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About the meta questions 1193 and 2609, I've heard parallelly, that the complete branch theoretical physics is already done and that there isn't any thing else to do in this field, how true is it?

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closed as off topic by Manishearth, David Z Dec 1 '12 at 22:31

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Uh, it's the stackexchange site that was closed, just because it got low traffic. It doesn't mean theoretical phsyics is done! –  Javier Badia Dec 1 '12 at 18:02
    
Of course!, that's why I'm just asking about something simil... –  paritto6 Dec 1 '12 at 18:13
    
@paritto i already have done new theorical physics at my research institute –  Neo Dec 1 '12 at 18:39
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Related: physics.stackexchange.com/q/1453/2451 –  Qmechanic Dec 1 '12 at 22:33
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This is either off topic or nonsense, or perhaps both. As always, perhaps it can be rewritten to make it okay. I'm a little disappointed that more people didn't vote to close it though. –  David Z Dec 1 '12 at 22:33
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2 Answers 2

We still don't know how high-Tc superconductivity works. We don't know what dark matter is, or why dark energy exists. We don't completely understand the mechanics of supernovas. We can't go from the parameters of the Hubbard model to the physics of the materials it models. we can't predict the half-life of radioactive nuclei from the standard model. All of these are theoretical physics questions. And there are lots, lots, lots more.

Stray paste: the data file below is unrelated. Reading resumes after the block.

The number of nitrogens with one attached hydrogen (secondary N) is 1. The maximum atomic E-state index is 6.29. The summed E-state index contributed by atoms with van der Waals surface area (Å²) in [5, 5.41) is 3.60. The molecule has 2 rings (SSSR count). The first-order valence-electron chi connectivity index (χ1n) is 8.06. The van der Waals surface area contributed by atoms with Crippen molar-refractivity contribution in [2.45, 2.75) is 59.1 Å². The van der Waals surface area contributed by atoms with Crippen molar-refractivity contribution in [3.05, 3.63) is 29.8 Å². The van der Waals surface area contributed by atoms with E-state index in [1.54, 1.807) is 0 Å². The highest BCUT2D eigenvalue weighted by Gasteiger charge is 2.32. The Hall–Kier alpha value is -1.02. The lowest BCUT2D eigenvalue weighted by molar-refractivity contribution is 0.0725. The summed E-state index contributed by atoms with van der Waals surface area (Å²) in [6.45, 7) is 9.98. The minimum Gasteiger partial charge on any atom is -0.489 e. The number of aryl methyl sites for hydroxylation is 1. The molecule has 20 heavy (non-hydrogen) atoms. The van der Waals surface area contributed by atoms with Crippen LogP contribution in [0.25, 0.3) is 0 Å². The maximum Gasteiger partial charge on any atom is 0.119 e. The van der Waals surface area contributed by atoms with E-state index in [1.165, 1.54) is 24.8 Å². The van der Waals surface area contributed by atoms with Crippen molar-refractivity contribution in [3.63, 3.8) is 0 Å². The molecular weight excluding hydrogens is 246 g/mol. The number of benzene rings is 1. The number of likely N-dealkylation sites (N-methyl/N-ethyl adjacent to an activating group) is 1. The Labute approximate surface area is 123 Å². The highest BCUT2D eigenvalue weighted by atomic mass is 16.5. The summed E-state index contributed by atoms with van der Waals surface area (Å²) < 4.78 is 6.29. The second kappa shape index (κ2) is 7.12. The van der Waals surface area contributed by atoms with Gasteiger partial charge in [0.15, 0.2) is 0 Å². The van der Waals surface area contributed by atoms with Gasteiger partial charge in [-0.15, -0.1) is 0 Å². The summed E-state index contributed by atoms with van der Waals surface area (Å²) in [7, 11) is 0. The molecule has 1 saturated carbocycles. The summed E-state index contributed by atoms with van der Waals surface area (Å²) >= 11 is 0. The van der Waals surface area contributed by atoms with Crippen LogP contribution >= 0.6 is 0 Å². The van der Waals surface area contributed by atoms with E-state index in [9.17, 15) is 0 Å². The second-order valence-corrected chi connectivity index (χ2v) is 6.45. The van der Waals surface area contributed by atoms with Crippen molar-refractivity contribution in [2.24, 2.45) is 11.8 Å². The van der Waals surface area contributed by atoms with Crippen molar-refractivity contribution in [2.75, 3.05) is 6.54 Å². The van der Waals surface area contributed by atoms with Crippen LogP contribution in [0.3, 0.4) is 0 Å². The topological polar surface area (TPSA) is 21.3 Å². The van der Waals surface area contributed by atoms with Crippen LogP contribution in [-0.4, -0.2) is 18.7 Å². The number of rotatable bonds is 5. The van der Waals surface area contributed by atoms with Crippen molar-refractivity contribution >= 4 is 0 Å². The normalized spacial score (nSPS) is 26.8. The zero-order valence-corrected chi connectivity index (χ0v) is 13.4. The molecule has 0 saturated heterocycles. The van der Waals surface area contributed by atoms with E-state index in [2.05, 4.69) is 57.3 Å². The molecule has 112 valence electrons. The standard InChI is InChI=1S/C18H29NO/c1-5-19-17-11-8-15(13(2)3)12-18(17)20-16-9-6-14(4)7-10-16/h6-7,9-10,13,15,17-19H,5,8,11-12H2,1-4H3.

What might be dead is some of the theories in a small subarea of theoretical physics speculating on what lies beyond the standard model, since no evidence supporting any of them has been found by the LHC. But even if all of these theories were ruled out, there would still be lots and lots of interesting open questions that fall under the umbrella of theoretical physics.

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This is plain wrong:-1 Everybody knows that the searches for deviations from the SM are still going on. Neither are all data acquiered up to now fully analized, nor has the LHC run at the full targetted energy. And even if physicists do not find deviations from the SM behind the corner soon, this does NOT mean that all beyond the SM speculations as you call them are fals. The LHC allone can NOT falsify all these theories. –  Dilaton Dec 1 '12 at 18:49
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@ColinMcFaul the whole last sentence in this answer is wrong and very misleading. What is ruled out are certain classes of models that "implement" certain variants of beyond the standard models theoretical ideas. But the whole theoretical ideas themself are certainly far from dead. What Peter Shor says gives a wrong picture about the perspective of theoretical physics and his answer should NOT be upvoted until he corrects his last sentence. Again, Prof. Strassler explains why what Peter Shor says is wrong here. –  Dilaton Dec 2 '12 at 19:14
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@Dilaton, I have read your comment, the link you provided, and the last sentence of the answer a few times. They say the same thing. If you are going to start arguments with people, then please have the decency to read and understand what they are saying. –  Colin McFaul Dec 2 '12 at 20:41